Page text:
It’s been a long, long wait for a Chiefs’ victory in the playoffs

KANSAS CITY, Mo. – The football clock has ticked off quite a few days, months and years since the last time the Chiefs won a game in the NFL playoffs.

Jan. 16, 1994; Houston; Chiefs linebacker Derrick Thomas (58) forces a fumble after sacking Oilers quarterback Warren Moon at the Astrodome. (AP Photo/Rick Bowmer)
Jan. 16, 1994; Houston; Chiefs linebacker Derrick Thomas (58) forces a fumble after sacking Oilers quarterback Warren Moon at the Astrodome. (AP Photo/Rick Bowmer)

When kickoff opens the Chiefs’ AFC wildcard game on Saturday against the Texans in Houston, it will have been 21 years, 11 months and 24 days since the Hunt Family franchise enjoyed postseason success.

That 28-20 victory over the Houston Oilers came in a very different time and place than this weekend’s trip to south Texas.

“Man, I didn’t know that,” said running back Charcandrick West, unaware of a winning drought already in its third decade.

Of course, he was not yet 3 years old when the Chiefs last won.

“We need to change that,” West said.

That generational gap can be found not only among fans, but especially in the locker room.

On Jan. 16, 1994, defensive back Steven Nelson wasn’t even two months old and cornerback Marcus Peters was 1-year, 1-week old. Safety Eric Berry was 5 years old growing up in Georgia. Offensive coordinator Doug Pederson was two weeks short of his 26th birthday and was backing up Dan Marino with the Miami Dolphins.

Quarterback Alex Smith was getting closer to his 10th birthday in San Diego and punter Dustin Colquitt was 11 years old and playing a lot of soccer in Knoxville, Tenn. Andy Reid was two months short of his 36th birthday and he was in his second season as an assistant coach with the Packers in Green Bay.

Those names were not on the radar screen of Chiefs fans during that first month of 1994. They were talking about quarterback Joe Montana, running back Marcus Allen, linebacker Derrick Thomas, defensive end Neil Smith and head coach Marty Schottenheimer.

It had been an attention-filled season for the Chiefs, welcoming Montana and Allen to Kansas City with the introduction of the West Coast offense installed by new coordinator Paul Hackett. They won the AFC West with an 11-5 record; one of those defeats came in the second game on the schedule when they were shutout by the Oilers in Houston 30-0. The Chiefs were the third seed in the AFC playoffs, giving them a first-round game at Arrowhead Stadium against the Pittsburgh Steelers.

By his own description, Montana was awful in the first half of that game, completing just six of 15 passes for 73 yards. His first seven throws were incomplete. The man they called “Joe Cool” admitted he was flustered and out of sorts because of the pressure he felt in his role as the man that was going to lead the Chiefs back to the Super Bowl.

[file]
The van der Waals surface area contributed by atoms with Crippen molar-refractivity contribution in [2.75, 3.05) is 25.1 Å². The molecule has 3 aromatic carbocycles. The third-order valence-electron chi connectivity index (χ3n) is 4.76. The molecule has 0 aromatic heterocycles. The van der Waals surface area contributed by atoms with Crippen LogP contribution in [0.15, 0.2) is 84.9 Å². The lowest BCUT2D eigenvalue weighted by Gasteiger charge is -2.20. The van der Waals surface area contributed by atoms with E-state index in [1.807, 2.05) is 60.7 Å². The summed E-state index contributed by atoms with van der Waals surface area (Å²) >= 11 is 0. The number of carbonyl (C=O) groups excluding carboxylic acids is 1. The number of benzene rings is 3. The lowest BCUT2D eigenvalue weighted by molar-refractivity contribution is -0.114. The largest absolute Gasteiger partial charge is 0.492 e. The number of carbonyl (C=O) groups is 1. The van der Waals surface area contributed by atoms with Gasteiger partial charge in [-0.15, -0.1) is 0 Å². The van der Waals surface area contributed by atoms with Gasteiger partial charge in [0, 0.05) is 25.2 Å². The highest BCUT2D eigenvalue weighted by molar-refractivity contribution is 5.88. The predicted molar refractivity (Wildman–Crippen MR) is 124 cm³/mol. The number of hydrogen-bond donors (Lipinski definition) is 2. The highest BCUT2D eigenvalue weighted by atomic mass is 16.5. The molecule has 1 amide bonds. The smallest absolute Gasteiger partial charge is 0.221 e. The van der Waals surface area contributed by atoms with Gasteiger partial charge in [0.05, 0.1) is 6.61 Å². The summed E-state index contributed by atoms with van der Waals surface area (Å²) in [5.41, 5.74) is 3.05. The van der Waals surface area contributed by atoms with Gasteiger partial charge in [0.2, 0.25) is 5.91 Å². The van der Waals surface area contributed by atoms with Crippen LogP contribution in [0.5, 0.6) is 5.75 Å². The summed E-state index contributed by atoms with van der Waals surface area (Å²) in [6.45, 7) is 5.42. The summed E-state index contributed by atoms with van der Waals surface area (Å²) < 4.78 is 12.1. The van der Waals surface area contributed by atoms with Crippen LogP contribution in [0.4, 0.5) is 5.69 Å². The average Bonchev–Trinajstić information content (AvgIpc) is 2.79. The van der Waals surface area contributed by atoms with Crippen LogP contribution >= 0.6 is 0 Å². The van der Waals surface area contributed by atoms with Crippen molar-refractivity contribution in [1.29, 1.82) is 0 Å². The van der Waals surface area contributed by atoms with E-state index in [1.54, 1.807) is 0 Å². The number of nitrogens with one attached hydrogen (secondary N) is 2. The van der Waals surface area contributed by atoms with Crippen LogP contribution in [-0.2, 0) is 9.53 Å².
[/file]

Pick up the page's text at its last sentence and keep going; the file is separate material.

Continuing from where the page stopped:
“I was so nervous, I kind of got myself all balled up with the idea of the playoffs,” Montana said at the time. “I wanted to do so well. I tried to be too perfect and I ended up putting us in a hole.”

Montana got his act together in the second half, driving the Chiefs offense to a pair of touchdowns and two field goals, wrapping it up in overtime with a 32-yard field goal and the Chiefs were headed for Houston. The would face an Oilers team that finished the season 12-4, thanks to an 11-game winning streak to close out the schedule.

Quarterback Warren Moon was the leader of the run-and-shoot offense that used four wide receivers, while the Houston blitzing defense was coordinated by Buddy Ryan, the grumpy grandfather that created the 46 defense in the mid-1980s with the Chicago Bears.

Hours before kickoff, Thomas and Neil Smith were walking across the Astrodome turf. Nobody in the NFL liked playing on the dome’s rug that was in a state of disrepair; the artificial surface was worn and there were large seams where the pieces no longer butted up against each other.

Smith reached down and pulled from a seam a large nail, about 10 inches long, that was rusted, but still had a very pointed tip.

“We’d better go in and make sure we are up-to-date on our tetanus shots,” Thomas said then with a laugh.

Smith was anything but sanguine – he blistered the air with a diatribe about the poor field conditions that echoed through the dome.

As they did in the Pittsburgh game, the Chiefs started slowly, trailing 10-0 at halftime after posting just 99 offensive yards and only 12 rushing yards. Montana was nine of 20 with an interception. Once again the Chiefs offense clicked in the second half as they scored four touchdowns and the defense clobbered Moon, sacking him nine times. Montana threw scoring passes to tight end Keith Cash, and wide receivers Willie Davis and J.J. Birden. Allen sealed the deal with a 21-yard touchdown run with two minutes to play.

Schottenheimer was the first person in the Chiefs locker room after the game. He stormed in, grabbed a soda and then flung a towel against a wall.

“F&%#$ Buddy Ryan,” the head coach yelled.

As everyone else filed in, there was great excitement in the room, but their opponent for the AFC Championship Game was quickly in their thoughts.

Had they known the next winning performance for Kansas City in the playoffs would take more than two decades, they might have celebrated a bit more. A week later, the Chiefs lost to the Bills in Buffalo 30-13 and wrapped up their 1993 season one game short of the Super Bowl.

And the Chiefs, their fans and all of Kansas City have been waiting for another chance to experience postseason success, a wait now of 21 years, 11 months and 24 days.


Bob Gretz is the senior editor for Use the contact page to reach him or find him on Twitter: @BobGretzcom.